Campaigns: Donald and Melania Trump on Friday at an event in Tampa, Florida.
Photo: Environmental Protection Agency
The civilizational struggle for political power between red and blue has turned into a radical struggle for all or nothing in the United States. This isn’t just because of Donald Trump. Another guest.
aWhen I was a teenager in the American Midwest, one of the first distinguishing features that I liked was the open spaces in front of the tiny houses along the streets: there are no garden fences anywhere – neither between the street and the houses nor between the individual lots. It was like a continuous call deck. For visitors from the garden dwarves land, where every square centimeter of property is placed, an enjoyable and satisfying experience.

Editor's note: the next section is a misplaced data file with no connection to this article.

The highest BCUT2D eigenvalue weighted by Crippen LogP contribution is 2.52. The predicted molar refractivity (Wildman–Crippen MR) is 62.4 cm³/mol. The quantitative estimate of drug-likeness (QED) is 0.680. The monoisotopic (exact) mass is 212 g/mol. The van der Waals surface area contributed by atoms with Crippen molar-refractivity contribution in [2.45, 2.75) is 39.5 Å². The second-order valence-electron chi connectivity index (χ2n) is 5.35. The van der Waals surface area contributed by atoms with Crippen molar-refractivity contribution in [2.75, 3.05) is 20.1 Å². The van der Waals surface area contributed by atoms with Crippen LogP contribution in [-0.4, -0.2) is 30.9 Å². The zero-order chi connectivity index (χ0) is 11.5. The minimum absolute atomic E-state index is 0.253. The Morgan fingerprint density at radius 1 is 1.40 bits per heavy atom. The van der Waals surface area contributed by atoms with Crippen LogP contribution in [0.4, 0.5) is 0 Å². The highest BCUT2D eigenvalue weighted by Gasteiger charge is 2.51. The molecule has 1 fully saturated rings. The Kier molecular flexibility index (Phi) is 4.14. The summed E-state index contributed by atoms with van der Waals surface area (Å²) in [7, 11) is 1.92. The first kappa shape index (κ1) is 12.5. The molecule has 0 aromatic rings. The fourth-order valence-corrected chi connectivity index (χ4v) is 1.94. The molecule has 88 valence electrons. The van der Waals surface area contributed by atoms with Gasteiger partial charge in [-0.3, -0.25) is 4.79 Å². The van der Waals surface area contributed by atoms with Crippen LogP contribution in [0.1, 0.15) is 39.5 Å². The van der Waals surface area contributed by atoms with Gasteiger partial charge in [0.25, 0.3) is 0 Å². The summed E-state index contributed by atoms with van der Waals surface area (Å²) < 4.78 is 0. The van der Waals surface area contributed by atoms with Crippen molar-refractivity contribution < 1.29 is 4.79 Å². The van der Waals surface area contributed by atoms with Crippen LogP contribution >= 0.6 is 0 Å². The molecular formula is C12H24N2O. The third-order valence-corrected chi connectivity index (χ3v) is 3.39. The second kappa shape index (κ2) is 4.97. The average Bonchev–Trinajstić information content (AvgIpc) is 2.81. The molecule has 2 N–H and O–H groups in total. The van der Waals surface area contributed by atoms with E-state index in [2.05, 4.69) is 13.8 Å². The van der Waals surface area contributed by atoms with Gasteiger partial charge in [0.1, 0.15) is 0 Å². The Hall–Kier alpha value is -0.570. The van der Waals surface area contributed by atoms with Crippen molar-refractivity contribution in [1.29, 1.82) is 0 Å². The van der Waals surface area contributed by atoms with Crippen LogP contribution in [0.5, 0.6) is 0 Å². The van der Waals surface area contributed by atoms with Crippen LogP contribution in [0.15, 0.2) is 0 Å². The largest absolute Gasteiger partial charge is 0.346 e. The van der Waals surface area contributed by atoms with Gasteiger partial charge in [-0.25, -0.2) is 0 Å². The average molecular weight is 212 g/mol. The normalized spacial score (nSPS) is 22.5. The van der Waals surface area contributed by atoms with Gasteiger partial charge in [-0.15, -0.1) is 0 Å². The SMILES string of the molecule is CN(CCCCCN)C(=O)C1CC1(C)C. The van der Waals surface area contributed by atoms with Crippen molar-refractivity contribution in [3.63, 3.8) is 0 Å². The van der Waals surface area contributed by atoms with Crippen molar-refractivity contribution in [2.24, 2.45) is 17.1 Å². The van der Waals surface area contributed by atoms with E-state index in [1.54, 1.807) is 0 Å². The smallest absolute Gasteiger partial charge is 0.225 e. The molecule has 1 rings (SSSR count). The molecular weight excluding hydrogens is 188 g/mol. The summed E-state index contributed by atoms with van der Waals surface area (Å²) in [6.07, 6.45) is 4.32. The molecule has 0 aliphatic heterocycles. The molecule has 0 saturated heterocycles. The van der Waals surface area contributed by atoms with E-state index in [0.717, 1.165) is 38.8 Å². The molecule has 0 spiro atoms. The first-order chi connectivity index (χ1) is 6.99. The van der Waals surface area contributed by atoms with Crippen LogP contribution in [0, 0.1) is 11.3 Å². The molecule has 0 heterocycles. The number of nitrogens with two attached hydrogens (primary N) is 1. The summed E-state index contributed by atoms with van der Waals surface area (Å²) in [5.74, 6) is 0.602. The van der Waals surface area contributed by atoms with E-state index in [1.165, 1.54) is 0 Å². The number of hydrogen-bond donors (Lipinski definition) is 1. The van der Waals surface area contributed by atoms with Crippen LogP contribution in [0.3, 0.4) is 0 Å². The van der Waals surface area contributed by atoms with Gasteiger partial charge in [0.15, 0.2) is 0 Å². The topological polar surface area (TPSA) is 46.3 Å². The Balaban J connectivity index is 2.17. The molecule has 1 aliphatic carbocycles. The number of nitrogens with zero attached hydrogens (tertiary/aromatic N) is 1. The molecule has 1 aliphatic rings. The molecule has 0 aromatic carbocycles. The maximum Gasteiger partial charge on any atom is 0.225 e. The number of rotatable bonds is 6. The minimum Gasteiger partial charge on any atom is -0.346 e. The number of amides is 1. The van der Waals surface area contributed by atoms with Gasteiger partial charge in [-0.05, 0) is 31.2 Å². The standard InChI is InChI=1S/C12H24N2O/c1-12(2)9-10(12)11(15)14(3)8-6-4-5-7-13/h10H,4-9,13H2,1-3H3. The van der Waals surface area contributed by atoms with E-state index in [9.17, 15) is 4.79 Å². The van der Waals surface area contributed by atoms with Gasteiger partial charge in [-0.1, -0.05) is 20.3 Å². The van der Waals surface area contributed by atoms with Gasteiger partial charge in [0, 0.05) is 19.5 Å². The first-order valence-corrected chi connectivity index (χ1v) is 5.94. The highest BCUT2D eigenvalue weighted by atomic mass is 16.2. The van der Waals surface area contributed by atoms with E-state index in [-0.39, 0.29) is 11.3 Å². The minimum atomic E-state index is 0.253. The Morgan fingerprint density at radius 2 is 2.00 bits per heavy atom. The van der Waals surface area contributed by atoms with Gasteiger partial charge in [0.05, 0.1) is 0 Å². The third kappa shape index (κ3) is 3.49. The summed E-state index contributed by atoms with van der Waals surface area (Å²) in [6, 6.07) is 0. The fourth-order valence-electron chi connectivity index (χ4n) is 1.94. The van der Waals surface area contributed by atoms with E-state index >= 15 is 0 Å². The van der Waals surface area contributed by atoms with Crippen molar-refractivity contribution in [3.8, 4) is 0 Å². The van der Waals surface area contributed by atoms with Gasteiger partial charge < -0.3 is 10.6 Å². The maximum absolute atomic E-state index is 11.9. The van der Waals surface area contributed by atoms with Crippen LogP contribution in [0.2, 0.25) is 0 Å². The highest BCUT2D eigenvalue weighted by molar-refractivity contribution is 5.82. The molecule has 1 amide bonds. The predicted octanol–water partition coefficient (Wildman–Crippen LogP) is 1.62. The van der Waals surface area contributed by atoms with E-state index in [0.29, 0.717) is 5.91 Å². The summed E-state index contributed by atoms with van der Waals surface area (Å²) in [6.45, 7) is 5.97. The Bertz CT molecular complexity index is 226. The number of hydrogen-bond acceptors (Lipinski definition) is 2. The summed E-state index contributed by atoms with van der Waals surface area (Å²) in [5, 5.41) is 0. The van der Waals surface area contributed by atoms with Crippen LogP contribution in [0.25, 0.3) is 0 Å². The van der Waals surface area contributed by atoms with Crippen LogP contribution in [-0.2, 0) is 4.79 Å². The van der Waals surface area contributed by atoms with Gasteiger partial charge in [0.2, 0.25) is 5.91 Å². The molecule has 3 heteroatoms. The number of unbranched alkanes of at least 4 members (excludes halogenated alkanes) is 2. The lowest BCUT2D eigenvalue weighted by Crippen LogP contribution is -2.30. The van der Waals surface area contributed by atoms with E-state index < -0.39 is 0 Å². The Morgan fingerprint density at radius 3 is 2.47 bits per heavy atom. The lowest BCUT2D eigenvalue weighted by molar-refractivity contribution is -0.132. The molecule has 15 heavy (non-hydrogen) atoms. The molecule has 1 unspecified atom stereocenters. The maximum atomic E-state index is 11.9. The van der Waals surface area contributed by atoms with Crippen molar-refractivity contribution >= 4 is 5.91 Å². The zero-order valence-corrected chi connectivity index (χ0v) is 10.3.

These meadows always looked equally satisfying during campaign times: There are blue banners stuck to the ground bearing the Democratic candidate’s name – there are red flags with the name of the Republican candidate on. And since all kinds of elections are held on election day in the United States – for the White House, Congress, City Council, sheriff, whatever – the lawns in front of homes are like a patchwork quilt in red and blue. Peaceful and tolerant begging of confidence candidates. No distorted posters, no quarrels between neighbors.